Red-Cockaded Woodpecker



Common Name
Red-Cockaded Woodpecker
Picoides borealis


Medium sized bird; black and white barring on back; white cheek patches; white underparts with black spots; solid black top of the head (cap) and back of neck (nape); adult male has tiny red tuft behind eye near the ear, although not usually visible
7.25 – 9 in. (18.41 – 22.86 cm) long 
Ecological Role
  • The red-cockaded woodpecker uses live pines for nesting and roosting. These live pines are usually 80 or more years old and often infected with a heart rot fungus, Fomes pini, making cavity excavation easier. Pitch wells, or holes, pecked near the cavity entrance allow sap to flow down the tree. This is thought to discourage potential predators like snakes from climbing the tree. Small mammals and other birds such as chickadees, bluebirds, titmice, and several other woodpecker species, including the downy, hairy, and red-bellied woodpecker use these cavities. Insects such as wasps and bees will also use these cavities. Cooper’s hawks, rat snakes, sharp-shinned hawks, and southern flying squirrels prey upon eggs and nestlings.
  • Pine species that were utilized by the red-cockaded woodpeckers in Kentucky include shortleaf, pitch, and Virginia. Fire plays an important part in maintaining red-cockaded woodpecker habitat by reducing competition from hardwoods while encouraging the growth of pine trees.
Fun Facts
  • The flash of red behind the eye resembles a badge, or cockade, and gives this bird the name red-cockaded woodpecker. Red-cockaded woodpeckers live in family groups called clans. These groups consist of 3 – 9 birds, a breeding pair, their offspring, and males, called helpers, from previous breeding seasons. This group cooperates by assisting with territory defense, incubation, and feeding of the young. Female offspring usually leave to find a group of solitary males. The family group requires several cavity or roosting trees in their area, these trees are referred to as a cluster. The red-cockaded woodpecker is the only woodpecker to excavate a cavity in living pine trees. A new cavity may take up to three years to be fully excavated. The tail is used as a prop, or brace, and supports the weight of the woodpecker while hammering into the tree. Woodpeckers can hammer the wood more than 100 times a minute. Red-cockaded woodpeckers feed by prying off bark and eating insects they find instead of drilling holes in trees like other woodpeckers.
  • Loss of mature pine forests due to farming, fire suppression allowing competing trees to crowd out pine trees, and timber harvest contributed to the decline of the red-cockaded woodpecker. The population in Kentucky declined so severely that the U.S. Forest Service began moving birds from other southern forests to the Daniel Boone National Forest in an attempt to supplement the native population. Protection efforts for these birds included monitoring of individual populations, protecting and managing for mature pine forest habitat, and research of red-cockaded woodpecker ecology. Unfortunately, the southern pine beetle destroyed thousands of acres of habitat in Kentucky, leading to the relocation of the few remaining red-cockaded woodpeckers to South Carolina.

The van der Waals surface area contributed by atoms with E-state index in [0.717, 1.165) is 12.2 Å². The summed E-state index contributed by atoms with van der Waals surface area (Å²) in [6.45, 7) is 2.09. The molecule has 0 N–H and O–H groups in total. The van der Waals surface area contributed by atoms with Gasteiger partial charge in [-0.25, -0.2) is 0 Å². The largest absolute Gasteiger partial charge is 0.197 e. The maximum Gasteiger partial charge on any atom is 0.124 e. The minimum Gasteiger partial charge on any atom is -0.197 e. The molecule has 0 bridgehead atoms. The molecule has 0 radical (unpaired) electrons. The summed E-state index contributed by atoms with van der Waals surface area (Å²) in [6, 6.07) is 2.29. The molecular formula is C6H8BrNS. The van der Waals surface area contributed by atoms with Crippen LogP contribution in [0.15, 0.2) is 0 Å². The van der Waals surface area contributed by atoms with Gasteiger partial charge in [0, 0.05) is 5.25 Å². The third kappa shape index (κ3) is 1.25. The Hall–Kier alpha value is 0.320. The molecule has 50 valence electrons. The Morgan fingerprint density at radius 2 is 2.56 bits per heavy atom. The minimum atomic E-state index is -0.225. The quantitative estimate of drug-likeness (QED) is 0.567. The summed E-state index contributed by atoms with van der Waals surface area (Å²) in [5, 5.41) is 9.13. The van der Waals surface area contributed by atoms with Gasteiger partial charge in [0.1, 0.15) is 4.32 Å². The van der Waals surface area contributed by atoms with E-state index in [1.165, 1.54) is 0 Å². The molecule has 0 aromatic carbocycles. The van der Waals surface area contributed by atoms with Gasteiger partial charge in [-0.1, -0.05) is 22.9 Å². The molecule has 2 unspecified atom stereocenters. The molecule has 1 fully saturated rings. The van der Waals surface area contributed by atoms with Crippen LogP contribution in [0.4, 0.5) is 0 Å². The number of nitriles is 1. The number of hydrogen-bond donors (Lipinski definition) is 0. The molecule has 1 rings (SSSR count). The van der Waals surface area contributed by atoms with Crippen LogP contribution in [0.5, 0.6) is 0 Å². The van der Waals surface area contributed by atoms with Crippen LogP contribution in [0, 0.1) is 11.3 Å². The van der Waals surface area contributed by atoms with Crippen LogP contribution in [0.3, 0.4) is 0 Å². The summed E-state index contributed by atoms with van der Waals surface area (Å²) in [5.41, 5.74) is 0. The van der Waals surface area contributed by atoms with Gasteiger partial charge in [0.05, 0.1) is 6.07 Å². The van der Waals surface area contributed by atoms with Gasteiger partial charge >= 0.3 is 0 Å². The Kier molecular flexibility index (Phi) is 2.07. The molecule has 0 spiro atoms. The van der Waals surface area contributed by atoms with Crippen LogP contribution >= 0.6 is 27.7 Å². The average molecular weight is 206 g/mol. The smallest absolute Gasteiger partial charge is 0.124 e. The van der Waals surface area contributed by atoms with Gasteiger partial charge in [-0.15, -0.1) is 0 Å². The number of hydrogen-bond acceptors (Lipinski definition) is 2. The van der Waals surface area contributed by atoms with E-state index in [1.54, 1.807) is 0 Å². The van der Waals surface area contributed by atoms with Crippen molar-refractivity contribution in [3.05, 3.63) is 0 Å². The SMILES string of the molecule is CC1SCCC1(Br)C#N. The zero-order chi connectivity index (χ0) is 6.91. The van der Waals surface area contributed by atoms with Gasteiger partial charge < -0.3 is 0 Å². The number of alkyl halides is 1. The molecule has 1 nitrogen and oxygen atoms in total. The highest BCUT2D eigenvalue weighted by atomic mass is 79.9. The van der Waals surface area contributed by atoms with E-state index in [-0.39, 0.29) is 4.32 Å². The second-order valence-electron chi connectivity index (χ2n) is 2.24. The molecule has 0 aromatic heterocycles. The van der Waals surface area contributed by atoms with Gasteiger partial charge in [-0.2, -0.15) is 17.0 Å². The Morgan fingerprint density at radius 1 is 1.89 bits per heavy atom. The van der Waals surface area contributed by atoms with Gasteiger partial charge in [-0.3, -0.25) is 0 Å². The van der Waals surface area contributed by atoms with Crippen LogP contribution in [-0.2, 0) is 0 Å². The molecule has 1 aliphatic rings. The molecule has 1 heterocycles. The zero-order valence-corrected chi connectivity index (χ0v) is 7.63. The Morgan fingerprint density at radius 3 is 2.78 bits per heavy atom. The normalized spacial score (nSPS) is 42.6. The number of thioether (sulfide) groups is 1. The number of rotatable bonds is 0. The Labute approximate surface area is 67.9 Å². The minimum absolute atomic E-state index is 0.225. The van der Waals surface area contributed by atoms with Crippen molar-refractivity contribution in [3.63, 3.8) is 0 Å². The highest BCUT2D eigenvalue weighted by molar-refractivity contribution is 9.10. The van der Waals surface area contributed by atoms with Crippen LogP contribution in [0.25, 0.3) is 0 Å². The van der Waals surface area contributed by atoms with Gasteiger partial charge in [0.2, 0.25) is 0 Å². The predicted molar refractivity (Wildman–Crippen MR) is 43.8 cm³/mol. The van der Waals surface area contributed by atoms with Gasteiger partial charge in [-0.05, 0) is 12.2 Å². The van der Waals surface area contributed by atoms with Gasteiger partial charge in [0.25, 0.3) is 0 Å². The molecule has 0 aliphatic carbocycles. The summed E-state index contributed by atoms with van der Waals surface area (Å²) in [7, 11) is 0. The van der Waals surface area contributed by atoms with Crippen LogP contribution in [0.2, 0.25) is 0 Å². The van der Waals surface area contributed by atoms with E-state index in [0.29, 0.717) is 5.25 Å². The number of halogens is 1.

Insects, such as ants, wood-boring larvae of beetles, caterpillars, crickets, grasshoppers, roach eggs, spiders, and termites; pine seeds; occasionally fruits; will search for insects under bark and along limbs of trees within foraging territory
Late March – July, producing one clutch of chicks; use cavities in live pine trees for nesting and roosting; nest usually made in roost tree of the breeding male; cavity dug by male, usually 30 – 40 ft. (9.144 – 12.19 m) above ground, with several feet of pitch wells above and below entrance; will use same nest annually until tree dies or sap dries up (see Ecological Role below) 
Male excavates, or hollows out, cavity and then tries to attract female by pecking on inside of tree; female will return pecks from outside if she accepts the location; pair usually mates for life
2 – 4 white oval eggs; usually sticky because of sap that is carried in on the breast of the sitting birds; male sits on nest during night, members of family group take turns sitting during the day; hatch in 10 – 12 days
Open mature pine forest located along ridges; trees must be alive and 70 years or older (see Ecological Role above)
Kentucky Distribution
No individuals are known tolive in Kentucky today; previous to 2001, occupied sites were known to occur only in the Daniel Boone National Forest – Laurel, McCreary, Pulaski, and Whitley counties in particular; because of widespread habitat destruction by the southern pine beetle, the few remaining red-cockaded woodpeckers were moved to South Carolina in 2001 by the U. S. Forest Service
Life Cycle
Life Span
Life Stage
Seasonal Changes
Red-cockaded woodpeckers maintain their territories throughout the year and do not migrate.
Federally Endangered (U.S. Fish and Wildlife Service, 1993)
Raspy “shrip”, or a higher-pitched, longer call 
All members of the family group help incubate and feed young (see Fun Facts); hatchlings leave nest cavity in about 26 days to forage for food on their own
What We Can Do
Protect and manage mature pine forests for red-cockaded woodpeckers. More than 200 acres of pine forest is needed to support the activities of one family group.
Diagnosis and Control
Interesting Facts
Contributed By